Although I’m no expert on things like DVD picture and sound quality, I was pretty impressed by how this cartoon looked. The picture was clean, and I could hear every syllable of dialogue and every pristine note in Vince Guaraldi’s classic musical score. We’ve all seen the special a trillion times, you don’t need me to tell you how good it is, but you can take my word that the DVD (on my meager setup, at least) is as good as it could possibly be.
Like all Peanuts DVDs, this one comes with a bonus cartoon. The backup from the previous DVD release, You’re Not Elected, Charlie Brown, has been spun off onto its own DVD (which, now that I think about it, would be fun to review on Tuesday), so this edition includes a new-to-DVD cartoon, the 1981 short It’s Magic, Charlie Brown. In this cartoon, Snoopy’s attempt at a magic show goes away when he makes Charlie Brown invisible and can’t change him back. Ol’ Chuck, although initially dismayed, soon sees this as an opportunity to dish out some karmic justice.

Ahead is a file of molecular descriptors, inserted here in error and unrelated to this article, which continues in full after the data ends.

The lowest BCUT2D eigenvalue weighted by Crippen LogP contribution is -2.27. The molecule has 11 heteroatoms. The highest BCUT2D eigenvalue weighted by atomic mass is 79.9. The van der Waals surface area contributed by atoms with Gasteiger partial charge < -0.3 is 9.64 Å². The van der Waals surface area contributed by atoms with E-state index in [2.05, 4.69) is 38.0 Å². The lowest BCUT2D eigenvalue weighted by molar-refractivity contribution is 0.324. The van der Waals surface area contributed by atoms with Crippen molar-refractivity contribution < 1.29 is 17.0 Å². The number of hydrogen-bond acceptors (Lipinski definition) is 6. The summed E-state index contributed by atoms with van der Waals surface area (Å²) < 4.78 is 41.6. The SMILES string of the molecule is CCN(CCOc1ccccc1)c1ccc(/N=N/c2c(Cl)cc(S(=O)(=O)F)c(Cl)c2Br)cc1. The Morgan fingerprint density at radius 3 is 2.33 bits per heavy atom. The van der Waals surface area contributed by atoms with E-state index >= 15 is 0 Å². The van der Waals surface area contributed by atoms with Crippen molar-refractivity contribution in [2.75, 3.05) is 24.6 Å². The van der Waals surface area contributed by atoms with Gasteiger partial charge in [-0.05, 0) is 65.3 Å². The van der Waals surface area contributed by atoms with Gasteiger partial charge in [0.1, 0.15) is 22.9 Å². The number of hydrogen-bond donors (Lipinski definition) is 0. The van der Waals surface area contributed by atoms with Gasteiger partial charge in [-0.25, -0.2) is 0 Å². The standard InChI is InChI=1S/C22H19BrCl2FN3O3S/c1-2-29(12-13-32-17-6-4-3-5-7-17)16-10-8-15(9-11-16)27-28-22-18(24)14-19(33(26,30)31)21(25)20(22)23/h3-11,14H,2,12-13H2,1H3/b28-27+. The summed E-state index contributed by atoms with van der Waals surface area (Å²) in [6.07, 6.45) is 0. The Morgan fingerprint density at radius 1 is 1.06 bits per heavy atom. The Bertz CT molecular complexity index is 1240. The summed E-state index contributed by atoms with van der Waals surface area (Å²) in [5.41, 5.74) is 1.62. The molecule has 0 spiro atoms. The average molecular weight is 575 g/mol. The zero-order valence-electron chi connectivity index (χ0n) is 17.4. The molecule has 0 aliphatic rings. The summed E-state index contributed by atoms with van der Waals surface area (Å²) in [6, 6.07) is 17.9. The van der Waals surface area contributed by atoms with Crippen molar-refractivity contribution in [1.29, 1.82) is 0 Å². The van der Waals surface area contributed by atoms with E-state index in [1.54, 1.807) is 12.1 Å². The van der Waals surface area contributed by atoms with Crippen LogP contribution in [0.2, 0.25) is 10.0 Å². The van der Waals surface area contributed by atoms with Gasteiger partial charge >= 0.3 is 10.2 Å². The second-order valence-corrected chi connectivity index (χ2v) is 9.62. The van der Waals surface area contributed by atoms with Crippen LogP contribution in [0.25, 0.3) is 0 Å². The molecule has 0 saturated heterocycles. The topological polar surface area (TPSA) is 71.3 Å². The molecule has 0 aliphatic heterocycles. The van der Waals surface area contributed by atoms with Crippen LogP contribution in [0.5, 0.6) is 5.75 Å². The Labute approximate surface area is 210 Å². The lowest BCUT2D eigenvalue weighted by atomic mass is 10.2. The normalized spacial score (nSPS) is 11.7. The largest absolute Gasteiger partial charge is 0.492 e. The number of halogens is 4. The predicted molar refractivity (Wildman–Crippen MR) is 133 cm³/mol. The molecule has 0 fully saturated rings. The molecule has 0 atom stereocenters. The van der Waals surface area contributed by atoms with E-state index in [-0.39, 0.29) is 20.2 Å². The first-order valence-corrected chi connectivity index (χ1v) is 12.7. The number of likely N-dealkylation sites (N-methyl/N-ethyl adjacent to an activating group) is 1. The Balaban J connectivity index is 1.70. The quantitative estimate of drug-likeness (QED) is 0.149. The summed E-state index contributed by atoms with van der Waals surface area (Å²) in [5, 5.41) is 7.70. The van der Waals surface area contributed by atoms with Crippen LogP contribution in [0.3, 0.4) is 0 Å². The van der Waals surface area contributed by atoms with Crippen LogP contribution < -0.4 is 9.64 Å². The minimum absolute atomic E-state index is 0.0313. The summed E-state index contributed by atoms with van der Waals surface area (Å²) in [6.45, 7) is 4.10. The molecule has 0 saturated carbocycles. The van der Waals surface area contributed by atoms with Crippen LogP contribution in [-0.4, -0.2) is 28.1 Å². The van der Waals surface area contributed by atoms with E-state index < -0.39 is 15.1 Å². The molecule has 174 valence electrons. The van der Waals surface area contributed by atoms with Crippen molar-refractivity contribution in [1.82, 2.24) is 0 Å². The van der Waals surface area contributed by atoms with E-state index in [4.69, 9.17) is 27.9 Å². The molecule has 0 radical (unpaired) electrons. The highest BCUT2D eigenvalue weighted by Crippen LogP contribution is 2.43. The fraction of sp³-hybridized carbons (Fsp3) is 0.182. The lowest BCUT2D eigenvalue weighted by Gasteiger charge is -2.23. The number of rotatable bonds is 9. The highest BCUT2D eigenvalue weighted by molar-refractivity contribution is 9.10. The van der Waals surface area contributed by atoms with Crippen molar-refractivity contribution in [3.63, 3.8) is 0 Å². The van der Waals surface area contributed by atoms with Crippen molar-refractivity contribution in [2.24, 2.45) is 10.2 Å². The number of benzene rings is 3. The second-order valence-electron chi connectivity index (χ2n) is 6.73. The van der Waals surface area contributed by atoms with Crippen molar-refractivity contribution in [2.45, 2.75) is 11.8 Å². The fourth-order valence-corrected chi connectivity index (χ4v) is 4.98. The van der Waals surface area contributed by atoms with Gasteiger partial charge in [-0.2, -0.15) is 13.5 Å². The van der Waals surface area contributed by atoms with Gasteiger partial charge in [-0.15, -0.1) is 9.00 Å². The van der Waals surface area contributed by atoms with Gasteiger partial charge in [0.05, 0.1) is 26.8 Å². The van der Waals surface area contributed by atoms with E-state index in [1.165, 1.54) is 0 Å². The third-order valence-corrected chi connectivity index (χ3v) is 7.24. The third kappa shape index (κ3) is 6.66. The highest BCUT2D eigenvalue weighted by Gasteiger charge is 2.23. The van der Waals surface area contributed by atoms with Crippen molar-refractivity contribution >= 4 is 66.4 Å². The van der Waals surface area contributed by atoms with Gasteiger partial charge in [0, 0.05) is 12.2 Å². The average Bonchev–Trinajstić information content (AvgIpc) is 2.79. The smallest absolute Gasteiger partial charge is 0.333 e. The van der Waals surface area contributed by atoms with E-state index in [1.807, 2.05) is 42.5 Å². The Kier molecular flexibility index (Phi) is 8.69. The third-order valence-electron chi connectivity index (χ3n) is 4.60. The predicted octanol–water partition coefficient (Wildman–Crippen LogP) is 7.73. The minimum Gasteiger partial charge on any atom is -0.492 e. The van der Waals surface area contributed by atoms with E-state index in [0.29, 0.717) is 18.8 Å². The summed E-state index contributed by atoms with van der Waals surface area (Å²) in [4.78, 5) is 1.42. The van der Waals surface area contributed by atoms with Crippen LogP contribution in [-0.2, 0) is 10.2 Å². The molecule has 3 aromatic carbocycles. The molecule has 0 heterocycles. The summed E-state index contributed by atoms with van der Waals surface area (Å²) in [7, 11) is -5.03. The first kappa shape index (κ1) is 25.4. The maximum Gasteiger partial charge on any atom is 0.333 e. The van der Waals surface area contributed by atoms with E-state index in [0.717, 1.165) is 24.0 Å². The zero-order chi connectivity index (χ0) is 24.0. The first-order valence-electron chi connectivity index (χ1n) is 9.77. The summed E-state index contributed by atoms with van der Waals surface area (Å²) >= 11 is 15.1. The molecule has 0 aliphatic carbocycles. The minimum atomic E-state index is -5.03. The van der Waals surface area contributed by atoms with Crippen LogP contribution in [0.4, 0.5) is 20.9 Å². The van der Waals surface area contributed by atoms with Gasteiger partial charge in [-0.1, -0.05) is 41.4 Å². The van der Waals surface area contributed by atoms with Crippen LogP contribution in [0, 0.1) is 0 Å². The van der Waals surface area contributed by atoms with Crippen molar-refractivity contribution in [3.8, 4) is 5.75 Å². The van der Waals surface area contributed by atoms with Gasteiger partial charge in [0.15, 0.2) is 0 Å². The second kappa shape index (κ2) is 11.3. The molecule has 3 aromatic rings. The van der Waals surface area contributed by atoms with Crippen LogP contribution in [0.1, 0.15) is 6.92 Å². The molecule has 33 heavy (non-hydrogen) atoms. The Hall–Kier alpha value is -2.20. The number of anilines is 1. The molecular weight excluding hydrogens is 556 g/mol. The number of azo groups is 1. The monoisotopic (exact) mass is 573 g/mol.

While not every Peanuts special has achieved the brilliance of Great Pumpkin or the first Christmas cartoon, almost all of them have some redeeming quality, something to enjoy. This may be the first Peanuts cartoon I have wholly disliked. There are two main reasons here. First, the idea of Snoopy actually performing “real” magic bothers me. It disrupts the basic reality of the Peanuts world. And yes, I am aware that I’m discussing the realism of a cartoon featuring a dog who thinks he’s a World War I Flying Ace, but at least he only defies physics in his mind. This was a jarring cartoon, and I couldn’t really accept it.
The second reason may seem geeky even by my standards, but I’m sticking to it. Spoiler warning – if you’re really concerned about not knowing how this cartoon ends, skip ahead to where I discuss the new documentary on this disc.
Are they gone? Good. The other thing that bugs me about this cartoon is that, while invisible, Charlie Brown actually kicks Lucy’s football. This is practically sacrilege to me. Charles Schulz was always firm that Charlie Brown never kick the football, not even in the very last comic strip. It takes something away from who Charlie Brown is. So when he kicks the ball not just once, but repeatedly, something in my gut churned to a stop and I said, “Whoa. That ain’t right.”